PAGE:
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17. Building the MSC. - Locomotives.


algy
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I don't know if anyone has noticed but the names of the locos have a bearing on whether they were bought specifically for use on the canal contract or if they were imported in by Thomas Walker the canal contractor from other of his completed projects, eg. 'Rhymney', 'Windsor', 'Tulley' etc. were older imported engines, whereas engines with names depicting areas relatively local to the canal eg. 'Moore', Patricroft', 'Norton', etc. were new engines purchased for the canal project. The total number of locomotives employed on the building of the canal were in excess of 170. some sources say 173 others give a figure of over 180, out of these numbers only 23 -24 were taken over by the MSC newly formed railway on completion of the canal, by 1915 only 11 of those were still operating.

 

Locomotive Sankey at the Weaver section.

z0244_LocomotiveSankeyatWeaver.jpg

 

Locomotive Seedley at Latchford.

z0245_LocomotiveSeedleyatLatchford.jpg

 

Locomotive Severn at Ellesmere Port.

z0246_LocomotiveSevernatEllesmerePort.jpg

 

LocomotiveStaffordatCadishead.

z0247_LocomotiveStaffordatCadishead.jpg

 

Locomotive Stanlow with a new saloon coach, probably a directors vehicle.

z0248_LocomotiveStanlowandnewsaloon.jpg

 

Locomotive Stretford at Latchford.

z0249_LocomotiveStretfordatLatchford.jpg

 

Locomotive Sully with a gang taking their break.

z0250_LocomotiveSullywithgangtakingabreak.jpg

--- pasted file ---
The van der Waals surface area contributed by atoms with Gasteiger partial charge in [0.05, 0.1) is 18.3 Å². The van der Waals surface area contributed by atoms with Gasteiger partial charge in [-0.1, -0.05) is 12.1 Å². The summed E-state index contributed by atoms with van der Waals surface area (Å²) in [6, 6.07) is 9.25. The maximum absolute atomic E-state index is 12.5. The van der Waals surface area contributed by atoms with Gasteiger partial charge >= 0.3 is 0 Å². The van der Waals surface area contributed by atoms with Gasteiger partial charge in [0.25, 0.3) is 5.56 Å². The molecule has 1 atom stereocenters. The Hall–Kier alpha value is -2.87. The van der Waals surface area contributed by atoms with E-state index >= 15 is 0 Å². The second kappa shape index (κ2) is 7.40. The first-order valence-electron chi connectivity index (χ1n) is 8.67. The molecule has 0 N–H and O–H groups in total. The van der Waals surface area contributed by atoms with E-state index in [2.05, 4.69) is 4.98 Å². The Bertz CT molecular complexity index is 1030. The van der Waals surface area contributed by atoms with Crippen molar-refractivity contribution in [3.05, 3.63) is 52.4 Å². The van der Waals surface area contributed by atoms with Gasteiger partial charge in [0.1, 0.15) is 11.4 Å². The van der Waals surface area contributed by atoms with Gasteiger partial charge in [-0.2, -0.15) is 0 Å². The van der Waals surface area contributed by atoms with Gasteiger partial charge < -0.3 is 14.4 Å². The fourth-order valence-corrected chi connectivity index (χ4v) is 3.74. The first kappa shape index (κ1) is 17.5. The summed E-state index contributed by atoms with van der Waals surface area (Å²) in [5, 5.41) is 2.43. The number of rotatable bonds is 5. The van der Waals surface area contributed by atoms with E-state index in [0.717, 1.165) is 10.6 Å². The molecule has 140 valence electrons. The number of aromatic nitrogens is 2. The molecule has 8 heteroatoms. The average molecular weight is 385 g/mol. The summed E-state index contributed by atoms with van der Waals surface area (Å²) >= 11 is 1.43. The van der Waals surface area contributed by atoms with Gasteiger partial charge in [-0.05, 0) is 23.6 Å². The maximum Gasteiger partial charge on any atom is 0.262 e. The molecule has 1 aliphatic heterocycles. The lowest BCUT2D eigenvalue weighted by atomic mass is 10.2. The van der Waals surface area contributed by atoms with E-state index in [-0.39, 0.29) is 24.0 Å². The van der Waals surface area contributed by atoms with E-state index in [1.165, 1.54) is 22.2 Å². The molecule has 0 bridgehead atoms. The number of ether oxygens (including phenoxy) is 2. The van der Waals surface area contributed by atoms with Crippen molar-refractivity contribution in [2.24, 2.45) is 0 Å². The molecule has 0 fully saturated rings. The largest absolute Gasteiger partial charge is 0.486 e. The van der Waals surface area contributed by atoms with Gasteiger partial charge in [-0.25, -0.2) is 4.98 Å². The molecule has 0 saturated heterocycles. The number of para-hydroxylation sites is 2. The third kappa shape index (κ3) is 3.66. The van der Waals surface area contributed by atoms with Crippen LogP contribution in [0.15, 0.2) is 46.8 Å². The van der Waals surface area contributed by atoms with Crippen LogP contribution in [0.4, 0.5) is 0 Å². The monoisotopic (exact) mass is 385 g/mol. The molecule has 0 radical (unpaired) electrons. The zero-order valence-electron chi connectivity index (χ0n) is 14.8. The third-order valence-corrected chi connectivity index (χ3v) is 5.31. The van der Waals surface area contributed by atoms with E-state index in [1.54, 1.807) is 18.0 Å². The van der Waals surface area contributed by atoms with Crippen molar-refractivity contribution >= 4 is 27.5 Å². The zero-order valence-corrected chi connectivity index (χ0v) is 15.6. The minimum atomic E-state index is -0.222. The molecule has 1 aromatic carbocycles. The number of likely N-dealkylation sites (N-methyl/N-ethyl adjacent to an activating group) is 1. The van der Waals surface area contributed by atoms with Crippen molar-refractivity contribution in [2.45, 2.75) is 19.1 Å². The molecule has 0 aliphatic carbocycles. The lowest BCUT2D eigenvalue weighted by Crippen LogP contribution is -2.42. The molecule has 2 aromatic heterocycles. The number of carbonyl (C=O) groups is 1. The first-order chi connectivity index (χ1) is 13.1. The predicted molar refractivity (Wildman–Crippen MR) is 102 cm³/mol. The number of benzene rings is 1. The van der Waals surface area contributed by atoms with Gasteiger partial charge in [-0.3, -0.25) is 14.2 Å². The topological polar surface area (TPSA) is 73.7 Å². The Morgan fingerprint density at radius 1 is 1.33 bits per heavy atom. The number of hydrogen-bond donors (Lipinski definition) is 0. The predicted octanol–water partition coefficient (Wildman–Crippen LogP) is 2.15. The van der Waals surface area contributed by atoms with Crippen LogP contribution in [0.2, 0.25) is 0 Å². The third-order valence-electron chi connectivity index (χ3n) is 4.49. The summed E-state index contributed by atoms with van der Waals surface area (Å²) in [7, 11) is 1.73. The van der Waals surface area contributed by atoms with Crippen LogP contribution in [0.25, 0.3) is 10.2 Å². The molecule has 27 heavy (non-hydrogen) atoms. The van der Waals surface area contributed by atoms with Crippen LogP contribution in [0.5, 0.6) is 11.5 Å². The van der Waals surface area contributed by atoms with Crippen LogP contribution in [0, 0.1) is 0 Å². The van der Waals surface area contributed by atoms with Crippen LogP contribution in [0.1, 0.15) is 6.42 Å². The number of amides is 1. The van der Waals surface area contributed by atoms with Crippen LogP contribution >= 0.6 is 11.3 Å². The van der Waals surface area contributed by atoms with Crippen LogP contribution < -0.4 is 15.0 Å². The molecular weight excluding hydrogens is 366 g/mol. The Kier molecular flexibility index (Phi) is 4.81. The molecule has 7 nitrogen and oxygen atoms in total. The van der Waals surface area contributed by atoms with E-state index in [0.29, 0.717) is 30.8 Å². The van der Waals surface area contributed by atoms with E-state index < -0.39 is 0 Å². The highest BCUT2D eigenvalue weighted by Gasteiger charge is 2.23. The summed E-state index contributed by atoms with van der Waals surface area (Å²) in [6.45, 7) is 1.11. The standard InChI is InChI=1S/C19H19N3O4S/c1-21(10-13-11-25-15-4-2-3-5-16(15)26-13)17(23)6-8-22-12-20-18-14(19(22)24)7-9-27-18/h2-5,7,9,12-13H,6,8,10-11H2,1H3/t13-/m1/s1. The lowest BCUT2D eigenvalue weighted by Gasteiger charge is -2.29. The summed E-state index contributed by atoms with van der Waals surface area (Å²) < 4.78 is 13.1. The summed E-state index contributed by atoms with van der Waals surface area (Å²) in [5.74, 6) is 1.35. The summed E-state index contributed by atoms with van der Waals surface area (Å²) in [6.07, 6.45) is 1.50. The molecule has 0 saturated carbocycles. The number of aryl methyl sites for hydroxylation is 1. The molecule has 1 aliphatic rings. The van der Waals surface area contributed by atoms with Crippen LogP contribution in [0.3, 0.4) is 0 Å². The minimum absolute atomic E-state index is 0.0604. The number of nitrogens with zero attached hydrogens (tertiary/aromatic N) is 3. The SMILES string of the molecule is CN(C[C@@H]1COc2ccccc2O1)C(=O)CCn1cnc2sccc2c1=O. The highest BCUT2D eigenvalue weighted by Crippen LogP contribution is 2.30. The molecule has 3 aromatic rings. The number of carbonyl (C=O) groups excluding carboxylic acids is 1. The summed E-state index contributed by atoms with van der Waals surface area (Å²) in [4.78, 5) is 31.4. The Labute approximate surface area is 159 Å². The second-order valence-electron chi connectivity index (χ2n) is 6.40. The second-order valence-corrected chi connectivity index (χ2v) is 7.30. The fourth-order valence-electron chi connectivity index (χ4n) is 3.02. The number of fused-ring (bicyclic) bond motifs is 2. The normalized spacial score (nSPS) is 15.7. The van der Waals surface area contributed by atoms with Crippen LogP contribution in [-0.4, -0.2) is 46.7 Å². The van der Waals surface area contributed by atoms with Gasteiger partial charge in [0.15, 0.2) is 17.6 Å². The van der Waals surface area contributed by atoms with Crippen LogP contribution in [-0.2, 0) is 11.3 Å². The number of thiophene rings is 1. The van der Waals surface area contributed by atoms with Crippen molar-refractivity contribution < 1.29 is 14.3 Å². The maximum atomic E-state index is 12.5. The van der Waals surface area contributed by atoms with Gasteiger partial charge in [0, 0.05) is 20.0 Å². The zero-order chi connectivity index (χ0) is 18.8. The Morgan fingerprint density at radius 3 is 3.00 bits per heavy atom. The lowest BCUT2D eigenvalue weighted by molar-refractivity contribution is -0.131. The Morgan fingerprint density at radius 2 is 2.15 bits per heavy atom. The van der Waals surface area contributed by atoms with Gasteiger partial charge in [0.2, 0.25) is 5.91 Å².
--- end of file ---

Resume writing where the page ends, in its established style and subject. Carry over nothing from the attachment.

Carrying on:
Locomotive Tatton at Irlam.

z0251_LocomotiveTattonatIrlam.jpg

 

Locomotive Tatton.

z0252_LocomotiveTattonatIrlam.jpg

 

Locomotive Tawe.

z0253_LocomotiveTawe.jpg

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It's interesting to see that the smaller locos have outside pistons and the larger ones have inside pistons, in general British locos started with inside pistons because of the size of the passage way,( two Roman horses arses wide) but I guess the MSC railways didn't have that problem because they were on their land.

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It's interesting to see that the smaller locos have outside pistons and the larger ones have inside pistons, in general British locos started with inside pistons because of the size of the passage way,( two Roman horses arses wide) but I guess the MSC railways didn't have that problem because they were on their land.

The 0-6-0 engines had inside cylinders as they had the length to accommodate the piston, connecting rods and valve gear and were used on the longer heavier trains whereas the smaller 0-4-0 engines because of their short wheel base could negotiate sharp rail curves associated with local building work.

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